So, if you’re a child of career military, and you are enlisted, you have a lot more nomination sources. Each candidate can be on multiple slates based on nomination source. Each Member of Congress can have up to 5 people at each academy at any given time. So, 1 person each year would get an appointment and sometimes 2.

      In my daughters case, we are in a small state with 1 representative. This year, we had 7 receive appointments and enrolled at USNA. My daughter received 1 nomination from one of our senators. So, at least one person got in from a non-MOC nomination. Here’s the possible sources:
      1 person attended the Prep School last year and would have at least the Enlisted source
      2 were in Junior ROTC
      1 person’s father was career Air Force

      So, there’s 4/7 that I know had multiple nomination sources that my daughter did not have.

      Then, it depends on where you are from, Since my state is small, each MOC has an average of about 30 nomination applications per year. The Virginia senators have over 1000.

      My opinion, after knowing the admissions process, there is unfairness in it but racially biased it is not.

Am I the only one who thinks the military ought to have non-combat sub branches? I was in the Signal Corps, which is non- combat, but there was no guarantee that I would not be called upon to fight.

I think combat specialties should earn special pay and benefits, and the qualifications should not be dumbed down.

    Conservative Beaner in reply to Petrushka. | November 4, 2023 at 8:38 pm

    Unless you’re a medic everyone is rifleman.

      That’s the Marine Corps philosophy, The other services don’t say it explicitly, and don’t base their policies on it.

      However, there certainly are times when it becomes true for any service. In December 1941, Japanese bombers destroyed virtually all the military aircraft stationed in the Philippines, and the Army and Navy decided it wasn’t possible to deliver replacements. So the aircraft mechanics, crew chiefs, clerks, cooks, and any surviving pilots became riflemen and platoon leaders defending the trenches in Bataan.

      IMHO, the services other than the Marines are not adequately prepared for the next time such a thing happens. And training for this should be more than just something the service members do in case of the ultimate SHTF event – it should be a reminder that, whatever your job, you are a member of a combat service, and your real job is whatever forwards the combat mission.

      In the trenches, there should be _no_ diversity in anything but rank. You are all soldiers, and nothing else matters.

The Officer Corps is in a sorry state, in general. The Armed Forces needs a vast, and sweeping rollback to the Doctrine and Policies of the late 1980s.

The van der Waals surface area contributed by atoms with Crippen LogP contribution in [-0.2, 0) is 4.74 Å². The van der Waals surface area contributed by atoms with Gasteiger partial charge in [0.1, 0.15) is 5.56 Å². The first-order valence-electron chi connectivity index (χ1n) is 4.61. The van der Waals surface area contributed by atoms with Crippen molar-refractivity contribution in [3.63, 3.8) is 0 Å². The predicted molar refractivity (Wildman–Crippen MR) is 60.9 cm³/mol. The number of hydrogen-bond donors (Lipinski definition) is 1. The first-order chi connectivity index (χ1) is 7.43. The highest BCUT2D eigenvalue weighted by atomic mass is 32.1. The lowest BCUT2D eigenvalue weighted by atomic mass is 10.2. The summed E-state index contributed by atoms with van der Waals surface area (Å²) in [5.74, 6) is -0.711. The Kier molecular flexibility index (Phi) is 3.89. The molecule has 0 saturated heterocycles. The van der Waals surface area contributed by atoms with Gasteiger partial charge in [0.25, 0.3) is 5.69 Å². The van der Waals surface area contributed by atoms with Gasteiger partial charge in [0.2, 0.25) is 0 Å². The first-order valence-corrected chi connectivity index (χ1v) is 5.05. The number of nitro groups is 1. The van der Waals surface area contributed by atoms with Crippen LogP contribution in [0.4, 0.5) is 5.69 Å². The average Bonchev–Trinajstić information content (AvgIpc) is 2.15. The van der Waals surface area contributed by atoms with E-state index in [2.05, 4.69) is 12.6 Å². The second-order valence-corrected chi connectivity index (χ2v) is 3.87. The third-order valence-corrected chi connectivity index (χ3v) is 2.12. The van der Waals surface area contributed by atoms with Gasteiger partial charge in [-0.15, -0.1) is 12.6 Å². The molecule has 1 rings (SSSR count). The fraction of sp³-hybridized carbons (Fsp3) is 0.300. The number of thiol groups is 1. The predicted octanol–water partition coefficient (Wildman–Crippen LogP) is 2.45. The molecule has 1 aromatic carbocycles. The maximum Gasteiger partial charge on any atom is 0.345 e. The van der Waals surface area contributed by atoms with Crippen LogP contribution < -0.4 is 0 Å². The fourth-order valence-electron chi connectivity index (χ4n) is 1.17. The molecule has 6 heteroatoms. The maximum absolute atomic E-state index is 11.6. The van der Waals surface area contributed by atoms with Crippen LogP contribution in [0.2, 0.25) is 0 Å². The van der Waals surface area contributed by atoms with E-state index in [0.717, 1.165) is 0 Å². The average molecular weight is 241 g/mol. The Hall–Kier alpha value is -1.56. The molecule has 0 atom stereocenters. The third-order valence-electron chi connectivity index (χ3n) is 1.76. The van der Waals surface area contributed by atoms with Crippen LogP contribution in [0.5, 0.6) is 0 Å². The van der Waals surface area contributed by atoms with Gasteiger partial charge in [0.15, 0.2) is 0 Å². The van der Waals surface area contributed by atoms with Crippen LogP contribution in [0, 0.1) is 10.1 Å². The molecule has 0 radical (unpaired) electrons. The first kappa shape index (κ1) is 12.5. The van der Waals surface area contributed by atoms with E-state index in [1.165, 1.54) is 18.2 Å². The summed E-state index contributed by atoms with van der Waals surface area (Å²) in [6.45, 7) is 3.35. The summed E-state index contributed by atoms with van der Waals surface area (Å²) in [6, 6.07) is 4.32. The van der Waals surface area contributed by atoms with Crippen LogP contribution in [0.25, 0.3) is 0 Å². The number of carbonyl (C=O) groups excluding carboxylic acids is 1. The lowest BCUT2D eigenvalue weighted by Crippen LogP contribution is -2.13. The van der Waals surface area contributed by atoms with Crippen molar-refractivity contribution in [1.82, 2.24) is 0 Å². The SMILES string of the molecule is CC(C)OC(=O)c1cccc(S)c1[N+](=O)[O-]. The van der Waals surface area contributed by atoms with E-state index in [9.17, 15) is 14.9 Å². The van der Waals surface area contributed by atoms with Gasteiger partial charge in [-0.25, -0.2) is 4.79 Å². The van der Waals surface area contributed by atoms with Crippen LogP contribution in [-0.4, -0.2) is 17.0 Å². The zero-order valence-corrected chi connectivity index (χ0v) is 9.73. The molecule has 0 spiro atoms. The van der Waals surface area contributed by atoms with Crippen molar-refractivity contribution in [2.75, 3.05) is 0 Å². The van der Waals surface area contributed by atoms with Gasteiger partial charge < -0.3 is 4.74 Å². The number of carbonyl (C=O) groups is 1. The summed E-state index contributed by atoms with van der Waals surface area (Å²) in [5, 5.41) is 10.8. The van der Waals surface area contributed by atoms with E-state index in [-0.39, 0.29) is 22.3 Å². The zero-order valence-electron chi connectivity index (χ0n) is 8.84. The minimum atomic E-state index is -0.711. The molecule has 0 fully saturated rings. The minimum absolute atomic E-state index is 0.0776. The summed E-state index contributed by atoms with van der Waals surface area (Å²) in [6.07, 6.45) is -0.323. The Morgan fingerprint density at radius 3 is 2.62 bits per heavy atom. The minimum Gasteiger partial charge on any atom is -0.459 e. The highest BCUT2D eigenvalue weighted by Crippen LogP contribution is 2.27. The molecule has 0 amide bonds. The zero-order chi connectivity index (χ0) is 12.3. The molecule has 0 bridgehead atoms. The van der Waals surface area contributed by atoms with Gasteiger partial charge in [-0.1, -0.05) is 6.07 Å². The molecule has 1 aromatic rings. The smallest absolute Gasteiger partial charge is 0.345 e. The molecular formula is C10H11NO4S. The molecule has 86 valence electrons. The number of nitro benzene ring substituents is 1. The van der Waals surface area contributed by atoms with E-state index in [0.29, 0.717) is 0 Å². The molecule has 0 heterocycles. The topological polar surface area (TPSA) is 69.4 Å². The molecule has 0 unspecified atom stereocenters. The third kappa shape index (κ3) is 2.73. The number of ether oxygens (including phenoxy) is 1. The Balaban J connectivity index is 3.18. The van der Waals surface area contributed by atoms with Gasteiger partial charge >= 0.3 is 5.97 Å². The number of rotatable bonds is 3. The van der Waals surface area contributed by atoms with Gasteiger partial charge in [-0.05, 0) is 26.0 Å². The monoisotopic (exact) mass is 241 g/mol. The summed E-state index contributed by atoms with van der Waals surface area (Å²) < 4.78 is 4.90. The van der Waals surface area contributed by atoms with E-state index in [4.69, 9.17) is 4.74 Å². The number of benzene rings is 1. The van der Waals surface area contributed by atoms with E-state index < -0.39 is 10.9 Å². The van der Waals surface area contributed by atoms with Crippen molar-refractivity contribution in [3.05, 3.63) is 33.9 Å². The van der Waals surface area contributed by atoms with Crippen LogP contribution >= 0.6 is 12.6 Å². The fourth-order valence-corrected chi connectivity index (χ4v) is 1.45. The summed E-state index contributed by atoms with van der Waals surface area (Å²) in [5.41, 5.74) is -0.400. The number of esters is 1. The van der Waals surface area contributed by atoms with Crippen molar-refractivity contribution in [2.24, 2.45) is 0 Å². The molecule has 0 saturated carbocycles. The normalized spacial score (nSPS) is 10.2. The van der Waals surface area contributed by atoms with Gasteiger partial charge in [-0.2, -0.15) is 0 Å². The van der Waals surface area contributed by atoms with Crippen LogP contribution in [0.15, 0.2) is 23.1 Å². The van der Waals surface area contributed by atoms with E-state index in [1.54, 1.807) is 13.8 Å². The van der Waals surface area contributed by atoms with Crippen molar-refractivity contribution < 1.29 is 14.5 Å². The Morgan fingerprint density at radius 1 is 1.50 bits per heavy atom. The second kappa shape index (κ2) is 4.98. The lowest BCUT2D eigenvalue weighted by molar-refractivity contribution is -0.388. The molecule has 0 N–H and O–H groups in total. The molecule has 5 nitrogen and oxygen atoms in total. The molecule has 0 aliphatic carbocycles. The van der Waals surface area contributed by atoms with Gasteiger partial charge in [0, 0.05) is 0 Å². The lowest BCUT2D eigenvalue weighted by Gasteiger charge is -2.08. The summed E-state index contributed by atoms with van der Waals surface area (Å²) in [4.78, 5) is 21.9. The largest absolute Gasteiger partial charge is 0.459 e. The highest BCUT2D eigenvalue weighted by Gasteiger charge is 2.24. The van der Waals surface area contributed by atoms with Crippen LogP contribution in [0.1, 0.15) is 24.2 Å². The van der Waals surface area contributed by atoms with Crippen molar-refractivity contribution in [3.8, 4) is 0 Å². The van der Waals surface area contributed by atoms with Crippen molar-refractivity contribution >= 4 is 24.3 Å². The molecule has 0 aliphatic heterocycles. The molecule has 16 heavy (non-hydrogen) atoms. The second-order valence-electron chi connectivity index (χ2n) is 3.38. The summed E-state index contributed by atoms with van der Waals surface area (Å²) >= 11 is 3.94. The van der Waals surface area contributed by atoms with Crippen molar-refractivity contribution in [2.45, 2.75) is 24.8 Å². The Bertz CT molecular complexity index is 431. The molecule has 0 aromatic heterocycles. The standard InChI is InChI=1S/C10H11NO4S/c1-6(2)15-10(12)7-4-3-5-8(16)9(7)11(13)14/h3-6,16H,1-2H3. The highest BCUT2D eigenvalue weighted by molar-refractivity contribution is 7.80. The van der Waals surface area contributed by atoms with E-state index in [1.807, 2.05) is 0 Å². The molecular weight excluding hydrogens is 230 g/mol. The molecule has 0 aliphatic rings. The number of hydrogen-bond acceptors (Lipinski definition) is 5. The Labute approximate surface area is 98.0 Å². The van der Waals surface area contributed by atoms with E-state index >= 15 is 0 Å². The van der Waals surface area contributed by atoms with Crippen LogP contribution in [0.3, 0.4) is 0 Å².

It’s about time. They’ve been doing this crap for at least 40 years.

Wouldn’t blacks be happier in their own historically black schools? Then they can take responsibility for their own achievement gap.

50% black males don’t finish high school. So blame white people??

    Milhouse in reply to smooth. | November 4, 2023 at 10:20 pm

    Not relevant to this case. This case isn’t about where people will be happiest, but about what is good for the military, and fundamentally about whether the military (which is bound by its commander-in-chief’s policies, which are in turn influenced by the need to keep congress happy so as to keep the appropriations coming) should be allowed to decide what is good for it without outside interference from the non-political branch of government.

“Our armed forces know from hard experience that when we do not have a diverse officer corps that is broadly reflective of a diverse fighting force, our strength and cohesion and military readiness suffer,” Prelogar said.

OK, fair enough. Now show your work. Specify that experience and show how it demonstrates what you claim it does.

SFFA drew a good judge. Judge Bennett is a George W. Bush appointee. I was a partner in a Maryland law firm that represented financial institutions. We were always happy when a case was assigned to Judge Bennett (there are several other judges in the District of Maryland who we were not as happy to see on a case). It’s kind of refreshing to see a high visibility case not being assigned to a legislator in robes through some skullduggery.

    jhkrischel in reply to Disgusted. | November 5, 2023 at 12:38 pm

    Tangential to the point, but I have become more and more concerned about the independence of the judiciary. Specifically, it seems that there have been threats and pressure against judges who would otherwise uphold their oath to the constitution, and I’ve seen some decisions that looked like they were done under duress.

    This is above and beyond the leftist partisan judges, of course – but it makes me think even the “good judges” aren’t as reliable as we’d like.